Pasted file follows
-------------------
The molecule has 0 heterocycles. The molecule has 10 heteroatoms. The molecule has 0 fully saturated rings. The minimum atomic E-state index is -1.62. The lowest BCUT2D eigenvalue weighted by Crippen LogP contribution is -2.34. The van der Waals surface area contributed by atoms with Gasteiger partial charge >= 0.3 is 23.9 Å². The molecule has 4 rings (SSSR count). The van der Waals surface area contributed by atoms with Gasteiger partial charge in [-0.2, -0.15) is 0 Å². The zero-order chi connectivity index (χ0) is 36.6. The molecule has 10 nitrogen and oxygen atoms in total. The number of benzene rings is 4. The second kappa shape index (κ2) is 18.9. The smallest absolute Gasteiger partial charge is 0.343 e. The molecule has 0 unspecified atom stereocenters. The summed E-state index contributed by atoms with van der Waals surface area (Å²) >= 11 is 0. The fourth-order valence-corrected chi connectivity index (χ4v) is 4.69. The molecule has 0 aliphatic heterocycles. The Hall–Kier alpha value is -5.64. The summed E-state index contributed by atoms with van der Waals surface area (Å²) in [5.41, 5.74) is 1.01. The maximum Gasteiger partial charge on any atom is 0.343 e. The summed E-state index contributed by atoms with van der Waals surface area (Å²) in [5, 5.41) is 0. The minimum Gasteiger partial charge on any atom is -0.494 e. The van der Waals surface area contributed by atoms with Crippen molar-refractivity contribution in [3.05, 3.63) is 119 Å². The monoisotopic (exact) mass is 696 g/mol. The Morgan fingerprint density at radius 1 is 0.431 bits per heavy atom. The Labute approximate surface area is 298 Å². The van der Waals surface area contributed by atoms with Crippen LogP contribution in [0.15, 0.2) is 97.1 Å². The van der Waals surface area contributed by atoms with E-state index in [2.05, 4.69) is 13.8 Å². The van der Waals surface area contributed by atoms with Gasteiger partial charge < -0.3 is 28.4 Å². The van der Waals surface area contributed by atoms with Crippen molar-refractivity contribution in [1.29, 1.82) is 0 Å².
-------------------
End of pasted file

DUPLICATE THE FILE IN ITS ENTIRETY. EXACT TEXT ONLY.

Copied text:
The molecule has 0 heterocycles. The molecule has 10 heteroatoms. The molecule has 0 fully saturated rings. The minimum atomic E-state index is -1.62. The lowest BCUT2D eigenvalue weighted by Crippen LogP contribution is -2.34. The van der Waals surface area contributed by atoms with Gasteiger partial charge >= 0.3 is 23.9 Å². The molecule has 4 rings (SSSR count). The van der Waals surface area contributed by atoms with Gasteiger partial charge in [-0.2, -0.15) is 0 Å². The zero-order chi connectivity index (χ0) is 36.6. The molecule has 10 nitrogen and oxygen atoms in total. The number of benzene rings is 4. The second kappa shape index (κ2) is 18.9. The smallest absolute Gasteiger partial charge is 0.343 e. The molecule has 0 unspecified atom stereocenters. The summed E-state index contributed by atoms with van der Waals surface area (Å²) >= 11 is 0. The fourth-order valence-corrected chi connectivity index (χ4v) is 4.69. The molecule has 0 aliphatic heterocycles. The Hall–Kier alpha value is -5.64. The summed E-state index contributed by atoms with van der Waals surface area (Å²) in [5.41, 5.74) is 1.01. The maximum Gasteiger partial charge on any atom is 0.343 e. The summed E-state index contributed by atoms with van der Waals surface area (Å²) in [5, 5.41) is 0. The minimum Gasteiger partial charge on any atom is -0.494 e. The van der Waals surface area contributed by atoms with Crippen molar-refractivity contribution in [3.05, 3.63) is 119 Å². The monoisotopic (exact) mass is 696 g/mol. The Morgan fingerprint density at radius 1 is 0.431 bits per heavy atom. The Labute approximate surface area is 298 Å². The van der Waals surface area contributed by atoms with Crippen LogP contribution in [0.15, 0.2) is 97.1 Å². The van der Waals surface area contributed by atoms with E-state index in [2.05, 4.69) is 13.8 Å². The van der Waals surface area contributed by atoms with Gasteiger partial charge < -0.3 is 28.4 Å². The van der Waals surface area contributed by atoms with Crippen molar-refractivity contribution in [1.29, 1.82) is 0 Å².